Diallo also alleged that there were fifteen people in his prison cell and that the cell was unsanitary, lacking a bathroom. According to him, during the first six months of his sixteen-month imprisonment, he was not allowed out of his cell except to go to court. Finally, he said that he was given food and water only once a day and that two of the people he was imprisoned with died.
On his release, Diallo was forced to sign a statement agreeing not to take part in any more political activities. He continued to participate in political activities after his release anyway, and in October 2001 he participated in a rally protesting a referendum that would allow President Lansana Conte to serve an unlimited number of terms.
Diallo claimed that the police wanted to arrest him for his participation in this rally, and so he was forced to flee the country.
At the Immigration hearing, the Immigration Judge (IJ) demanded Diallo’s medical records, proof of the large rally, affidavits from family members and proof that he was politically active.
The Court of Appeals for the Seventh Circuit said the IJ was wrong to expect evidence from RPG of Diallo’s political activities and imprisonment, or affidavits from his family members to “verify his claim” when Diallo testified that he had not been in contact with his family members since leaving Guinea in 2001.
The Court also thought it was wrong for the IJ to expect Diallo to corroborate the 2001 rally, since the opposition press might not be able to cover a rally organized by opposition political parties in a country where political opposition to the government is suppressed.
Finally, the Court was troubled that when Diallo did attempt to submit corroborating evidence in the form of a summons and arrest warrant, the IJ rejected this evidence because they contained French grammatical and spelling errors. The Court seriously questioned whether the IJ was “qualified to interpret French documents.”
The Court also signaled that Mr. Diallo could seek to recover the money he spent to bring the appeal from the Attorney General.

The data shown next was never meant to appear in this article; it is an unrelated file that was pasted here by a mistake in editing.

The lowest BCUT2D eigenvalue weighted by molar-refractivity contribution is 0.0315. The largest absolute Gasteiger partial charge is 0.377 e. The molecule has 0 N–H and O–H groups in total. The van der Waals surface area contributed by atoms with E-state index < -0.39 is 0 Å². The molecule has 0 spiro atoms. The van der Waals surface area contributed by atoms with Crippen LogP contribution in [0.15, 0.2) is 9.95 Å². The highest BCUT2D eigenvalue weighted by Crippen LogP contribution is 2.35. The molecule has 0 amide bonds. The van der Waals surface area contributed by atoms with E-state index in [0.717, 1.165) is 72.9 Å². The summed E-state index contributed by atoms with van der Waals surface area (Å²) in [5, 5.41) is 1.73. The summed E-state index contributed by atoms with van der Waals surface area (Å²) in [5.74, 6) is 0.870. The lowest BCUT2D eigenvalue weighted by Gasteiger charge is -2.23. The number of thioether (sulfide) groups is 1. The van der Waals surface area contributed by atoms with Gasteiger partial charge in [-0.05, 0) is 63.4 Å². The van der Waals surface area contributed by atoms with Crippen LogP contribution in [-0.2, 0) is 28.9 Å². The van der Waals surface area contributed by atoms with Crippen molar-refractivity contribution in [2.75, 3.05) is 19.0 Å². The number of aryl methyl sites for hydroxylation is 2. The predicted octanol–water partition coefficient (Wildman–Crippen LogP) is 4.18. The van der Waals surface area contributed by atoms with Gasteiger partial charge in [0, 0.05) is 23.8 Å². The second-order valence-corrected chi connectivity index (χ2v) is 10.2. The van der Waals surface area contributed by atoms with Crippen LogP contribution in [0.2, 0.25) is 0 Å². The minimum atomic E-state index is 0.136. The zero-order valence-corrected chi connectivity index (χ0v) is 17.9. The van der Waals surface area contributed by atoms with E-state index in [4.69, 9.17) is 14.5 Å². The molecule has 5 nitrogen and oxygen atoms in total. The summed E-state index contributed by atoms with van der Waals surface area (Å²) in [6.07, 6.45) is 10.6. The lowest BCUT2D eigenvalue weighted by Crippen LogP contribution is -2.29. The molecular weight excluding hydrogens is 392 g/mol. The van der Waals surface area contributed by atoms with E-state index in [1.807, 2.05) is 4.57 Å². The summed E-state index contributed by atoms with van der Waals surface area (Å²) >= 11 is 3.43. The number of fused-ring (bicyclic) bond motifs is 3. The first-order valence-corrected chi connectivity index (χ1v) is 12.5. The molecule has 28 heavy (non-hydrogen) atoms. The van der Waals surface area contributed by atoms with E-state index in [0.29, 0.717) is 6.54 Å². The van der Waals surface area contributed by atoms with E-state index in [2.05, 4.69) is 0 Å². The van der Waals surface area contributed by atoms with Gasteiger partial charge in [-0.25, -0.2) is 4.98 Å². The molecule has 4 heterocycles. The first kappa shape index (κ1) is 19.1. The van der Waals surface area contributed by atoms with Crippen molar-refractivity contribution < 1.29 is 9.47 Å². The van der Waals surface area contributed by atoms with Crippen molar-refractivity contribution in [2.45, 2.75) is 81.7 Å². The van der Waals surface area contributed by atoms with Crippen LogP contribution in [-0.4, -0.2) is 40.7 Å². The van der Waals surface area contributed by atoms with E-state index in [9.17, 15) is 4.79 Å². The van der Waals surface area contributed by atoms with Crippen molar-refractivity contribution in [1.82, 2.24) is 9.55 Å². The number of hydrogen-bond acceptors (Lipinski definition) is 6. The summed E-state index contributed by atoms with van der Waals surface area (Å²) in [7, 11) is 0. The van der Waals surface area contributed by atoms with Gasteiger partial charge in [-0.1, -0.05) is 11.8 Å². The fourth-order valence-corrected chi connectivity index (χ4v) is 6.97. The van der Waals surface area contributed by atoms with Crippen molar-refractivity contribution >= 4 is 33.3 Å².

2005 Immigration Statistical Yearbook
On February 21, 2006, the Executive Office for Immigration Review (EOIR) made available its Fiscal Year (FY) 2005 Statistical Yearbook, summarizing the work of the EOIR for the past five years. Among some of the facts in the report:
· ranks 8th overall for the most number of asylum grants. is 9th, is 10th, is 13th, the is 22nd and is 23rd.
· Among immigration court case completions during FY 2003, , , , , and “represent the predominant nationalities.”
· In FY 2005, asylum filings at the immigration courts decreased by nearly 6,000 applications.
· The immigration court with the highest percentage of approved asylum cases was Tucson, Arizona , with an 85% grant rate.
· The immigration court with the lowest grant rate was Eloy, Arizona , where there were zero grants of asylum.
· The grant rate for asylum cases in Bloomington, Minnesota is 26%.
· Immigration courts in four cities–Los Angeles, Miami, New York, and San Francisco– received 53% of the asylum filings in FY 2005.
You can obtain the 2005 Yearbook from: www.usdoj.gov/eoir/statspub/fy05syb.pdf.
Please note that nothing on this page should be taken as legal advice for any individual case or situation. The information is intended to be general and should not be relied upon for any specific situation. For legal advice, consult an attorney experienced in immigration law.